Millions of women may have have “false memory” of sexual assault, says author

This post was originally published on this site

NEW YORK, NY – 10-12-2018 ( — Christine Ford may be suffering from “False Memory Syndrome,” according to Mark Davis, author of the new book: “The Little Mind.” “False memories are common though psychologists avoid the diagnosis,” said Davis. According to Davis, decades old events, which suddenly appear as memories, can be from vivid dreams, imagination, drug effects, suggestions absorbed from TV, movies, media, and/or therapists. Personality disorders also cause false memories.” Davis stresses he is not a psychologist, “but the subconscious is not at all well-understood.” He believes new insights into primate evolution can give us a much better understanding of this animal brain’s origins and abilities. “It is uncommon for most humans to have clear, or perfect recall of the past. “The Telephone Game” illustrates the faulty nature of memory as people forget details almost immediately.” Davis says studies reveal the rational mind we think and text with, possesses only 30 seconds of memory,at best. Therefore, we depend on a different brain, “The Little Mind,” for our recall. “When the actual evidence suggests there was no sexual assault, the explanation can be false memory. The problem that we have with “The Little Mind” is that it is separated and has a distinctly unique thinking process, with its own identity,” explains Davis. The 2nd Edition of “The Little Mind” can be found on Amazon.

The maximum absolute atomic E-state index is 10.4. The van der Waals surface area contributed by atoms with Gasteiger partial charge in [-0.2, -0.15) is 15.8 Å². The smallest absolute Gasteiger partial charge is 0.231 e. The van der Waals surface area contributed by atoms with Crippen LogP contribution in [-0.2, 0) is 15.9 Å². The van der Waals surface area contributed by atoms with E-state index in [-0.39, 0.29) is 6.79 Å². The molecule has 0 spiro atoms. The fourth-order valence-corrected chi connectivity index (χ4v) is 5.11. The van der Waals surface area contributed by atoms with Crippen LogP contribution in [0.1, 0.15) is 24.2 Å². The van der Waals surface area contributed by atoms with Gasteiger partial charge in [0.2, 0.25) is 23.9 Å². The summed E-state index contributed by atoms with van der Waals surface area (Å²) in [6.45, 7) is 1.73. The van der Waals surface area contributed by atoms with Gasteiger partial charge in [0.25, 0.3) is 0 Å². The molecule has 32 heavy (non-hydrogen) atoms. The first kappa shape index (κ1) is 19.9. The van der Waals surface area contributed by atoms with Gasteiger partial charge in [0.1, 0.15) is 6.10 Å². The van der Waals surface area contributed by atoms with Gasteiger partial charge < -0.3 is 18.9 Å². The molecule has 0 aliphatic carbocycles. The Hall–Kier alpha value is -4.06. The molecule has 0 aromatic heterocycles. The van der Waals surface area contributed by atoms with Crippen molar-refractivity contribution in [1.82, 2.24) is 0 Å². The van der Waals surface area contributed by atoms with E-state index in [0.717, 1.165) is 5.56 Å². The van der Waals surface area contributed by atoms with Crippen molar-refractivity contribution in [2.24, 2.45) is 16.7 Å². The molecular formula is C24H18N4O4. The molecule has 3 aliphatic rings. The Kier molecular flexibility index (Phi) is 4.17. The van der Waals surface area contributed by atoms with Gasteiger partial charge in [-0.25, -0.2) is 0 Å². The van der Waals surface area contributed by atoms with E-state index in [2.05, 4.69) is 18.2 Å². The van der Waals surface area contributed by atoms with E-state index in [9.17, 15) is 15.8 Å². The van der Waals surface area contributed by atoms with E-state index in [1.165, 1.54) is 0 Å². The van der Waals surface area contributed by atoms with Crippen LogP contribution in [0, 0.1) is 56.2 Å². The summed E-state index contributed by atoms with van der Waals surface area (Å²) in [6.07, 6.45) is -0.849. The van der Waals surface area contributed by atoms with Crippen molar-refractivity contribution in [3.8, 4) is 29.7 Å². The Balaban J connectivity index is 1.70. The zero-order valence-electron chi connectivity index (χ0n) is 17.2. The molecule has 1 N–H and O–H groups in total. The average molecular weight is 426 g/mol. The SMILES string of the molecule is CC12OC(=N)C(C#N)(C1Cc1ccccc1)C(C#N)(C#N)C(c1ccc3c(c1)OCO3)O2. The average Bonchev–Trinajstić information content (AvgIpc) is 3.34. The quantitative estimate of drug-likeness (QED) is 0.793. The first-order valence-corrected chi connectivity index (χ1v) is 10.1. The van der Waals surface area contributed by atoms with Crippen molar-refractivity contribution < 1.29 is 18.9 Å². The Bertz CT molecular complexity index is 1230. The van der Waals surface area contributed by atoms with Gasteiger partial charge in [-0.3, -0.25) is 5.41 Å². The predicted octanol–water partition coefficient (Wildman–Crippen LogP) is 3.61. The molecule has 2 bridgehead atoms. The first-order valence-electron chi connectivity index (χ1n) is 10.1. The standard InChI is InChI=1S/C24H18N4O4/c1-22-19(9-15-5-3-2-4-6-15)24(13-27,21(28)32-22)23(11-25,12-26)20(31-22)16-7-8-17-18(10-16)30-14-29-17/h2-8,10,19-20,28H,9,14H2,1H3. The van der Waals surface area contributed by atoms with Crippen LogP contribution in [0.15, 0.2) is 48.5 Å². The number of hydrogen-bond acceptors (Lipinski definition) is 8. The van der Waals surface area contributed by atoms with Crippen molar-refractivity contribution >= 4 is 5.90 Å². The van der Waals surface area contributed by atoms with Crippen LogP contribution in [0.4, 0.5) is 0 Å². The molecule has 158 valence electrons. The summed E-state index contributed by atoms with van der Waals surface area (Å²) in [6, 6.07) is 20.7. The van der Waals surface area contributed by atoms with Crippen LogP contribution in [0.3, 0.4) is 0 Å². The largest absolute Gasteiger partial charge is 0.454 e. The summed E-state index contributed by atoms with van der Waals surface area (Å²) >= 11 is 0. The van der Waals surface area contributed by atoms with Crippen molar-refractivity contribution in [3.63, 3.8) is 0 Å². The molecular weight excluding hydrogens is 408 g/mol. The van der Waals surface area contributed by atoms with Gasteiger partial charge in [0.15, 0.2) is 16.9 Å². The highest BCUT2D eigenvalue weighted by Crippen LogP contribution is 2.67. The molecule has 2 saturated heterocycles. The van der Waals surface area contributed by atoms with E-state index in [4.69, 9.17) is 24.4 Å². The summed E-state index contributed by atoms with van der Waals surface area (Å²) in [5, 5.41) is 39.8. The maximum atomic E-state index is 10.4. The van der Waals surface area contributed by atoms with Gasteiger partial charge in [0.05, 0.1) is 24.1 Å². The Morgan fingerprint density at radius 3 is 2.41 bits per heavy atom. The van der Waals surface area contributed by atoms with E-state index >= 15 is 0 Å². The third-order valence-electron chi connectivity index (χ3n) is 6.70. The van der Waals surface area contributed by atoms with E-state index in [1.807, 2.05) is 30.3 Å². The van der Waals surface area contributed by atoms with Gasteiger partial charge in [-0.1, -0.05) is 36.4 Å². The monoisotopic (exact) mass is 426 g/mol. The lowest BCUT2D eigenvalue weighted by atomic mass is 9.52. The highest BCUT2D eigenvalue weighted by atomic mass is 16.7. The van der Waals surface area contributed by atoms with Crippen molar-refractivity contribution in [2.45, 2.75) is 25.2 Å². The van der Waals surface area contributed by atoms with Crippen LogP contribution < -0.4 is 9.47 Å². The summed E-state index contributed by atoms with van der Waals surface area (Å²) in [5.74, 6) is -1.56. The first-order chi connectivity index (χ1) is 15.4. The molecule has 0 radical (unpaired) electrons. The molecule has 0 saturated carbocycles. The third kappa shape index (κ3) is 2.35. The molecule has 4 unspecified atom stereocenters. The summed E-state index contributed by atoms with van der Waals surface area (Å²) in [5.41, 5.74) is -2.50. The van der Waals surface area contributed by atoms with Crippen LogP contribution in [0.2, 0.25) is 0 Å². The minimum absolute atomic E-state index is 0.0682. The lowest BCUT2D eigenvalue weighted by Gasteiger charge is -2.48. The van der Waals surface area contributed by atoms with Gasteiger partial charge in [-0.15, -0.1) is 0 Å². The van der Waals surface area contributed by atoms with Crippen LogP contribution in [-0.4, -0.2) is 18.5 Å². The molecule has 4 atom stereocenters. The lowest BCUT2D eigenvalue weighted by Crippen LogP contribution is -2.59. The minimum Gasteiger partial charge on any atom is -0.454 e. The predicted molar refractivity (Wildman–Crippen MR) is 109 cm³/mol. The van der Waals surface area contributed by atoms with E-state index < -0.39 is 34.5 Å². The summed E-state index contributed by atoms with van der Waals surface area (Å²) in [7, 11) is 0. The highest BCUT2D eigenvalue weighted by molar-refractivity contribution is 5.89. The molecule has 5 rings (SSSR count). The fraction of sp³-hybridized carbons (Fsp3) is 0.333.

Media Contacts:

Company Name: 10 Day Cure Books
Full Name: Mark Davis
Email Address: Send Email

For the original news story, please visit

Recommended For You


About the Author: Sidney Martin

Sidney Marin Is a researcher and law student at York University (TORONTO). He has worked as the Director of the Graduate Lawyering Program. He worked for American law firms in Moscow, Russia for three years. Hegraduated from Columbia Law School, Columbia School of International and Public Affairs and Harvard College. He research interest is in human rights and health law, with a particular focus on the law and policy of vaccination.